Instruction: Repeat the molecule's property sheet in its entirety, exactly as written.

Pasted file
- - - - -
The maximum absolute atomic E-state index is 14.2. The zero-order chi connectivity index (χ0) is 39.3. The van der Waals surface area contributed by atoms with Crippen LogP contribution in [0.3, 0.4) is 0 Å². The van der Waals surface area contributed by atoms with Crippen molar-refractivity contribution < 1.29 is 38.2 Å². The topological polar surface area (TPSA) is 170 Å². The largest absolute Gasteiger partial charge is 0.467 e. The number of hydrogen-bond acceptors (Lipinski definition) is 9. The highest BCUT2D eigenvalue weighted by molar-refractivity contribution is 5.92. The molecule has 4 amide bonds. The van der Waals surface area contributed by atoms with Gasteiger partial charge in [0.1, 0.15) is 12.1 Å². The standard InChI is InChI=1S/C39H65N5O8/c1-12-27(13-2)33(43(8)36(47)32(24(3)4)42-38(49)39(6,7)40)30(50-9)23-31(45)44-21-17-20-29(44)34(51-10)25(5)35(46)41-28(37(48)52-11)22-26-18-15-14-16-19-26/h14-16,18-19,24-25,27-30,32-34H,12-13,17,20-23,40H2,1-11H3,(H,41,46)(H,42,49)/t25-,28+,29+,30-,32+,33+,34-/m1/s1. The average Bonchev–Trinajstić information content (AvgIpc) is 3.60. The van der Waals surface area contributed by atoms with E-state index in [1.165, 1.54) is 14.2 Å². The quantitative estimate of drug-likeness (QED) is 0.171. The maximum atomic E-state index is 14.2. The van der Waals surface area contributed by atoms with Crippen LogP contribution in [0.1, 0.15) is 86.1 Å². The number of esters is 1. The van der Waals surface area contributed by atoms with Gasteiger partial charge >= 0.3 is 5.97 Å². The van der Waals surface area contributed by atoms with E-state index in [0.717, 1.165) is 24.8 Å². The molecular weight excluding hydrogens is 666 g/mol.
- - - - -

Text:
The maximum absolute atomic E-state index is 14.2. The zero-order chi connectivity index (χ0) is 39.3. The van der Waals surface area contributed by atoms with Crippen LogP contribution in [0.3, 0.4) is 0 Å². The van der Waals surface area contributed by atoms with Crippen molar-refractivity contribution < 1.29 is 38.2 Å². The topological polar surface area (TPSA) is 170 Å². The largest absolute Gasteiger partial charge is 0.467 e. The number of hydrogen-bond acceptors (Lipinski definition) is 9. The highest BCUT2D eigenvalue weighted by molar-refractivity contribution is 5.92. The molecule has 4 amide bonds. The van der Waals surface area contributed by atoms with Gasteiger partial charge in [0.1, 0.15) is 12.1 Å². The standard InChI is InChI=1S/C39H65N5O8/c1-12-27(13-2)33(43(8)36(47)32(24(3)4)42-38(49)39(6,7)40)30(50-9)23-31(45)44-21-17-20-29(44)34(51-10)25(5)35(46)41-28(37(48)52-11)22-26-18-15-14-16-19-26/h14-16,18-19,24-25,27-30,32-34H,12-13,17,20-23,40H2,1-11H3,(H,41,46)(H,42,49)/t25-,28+,29+,30-,32+,33+,34-/m1/s1. The average Bonchev–Trinajstić information content (AvgIpc) is 3.60. The van der Waals surface area contributed by atoms with E-state index in [1.165, 1.54) is 14.2 Å². The quantitative estimate of drug-likeness (QED) is 0.171. The maximum atomic E-state index is 14.2. The van der Waals surface area contributed by atoms with Crippen LogP contribution in [0.1, 0.15) is 86.1 Å². The number of esters is 1. The van der Waals surface area contributed by atoms with Gasteiger partial charge >= 0.3 is 5.97 Å². The van der Waals surface area contributed by atoms with E-state index in [0.717, 1.165) is 24.8 Å². The molecular weight excluding hydrogens is 666 g/mol.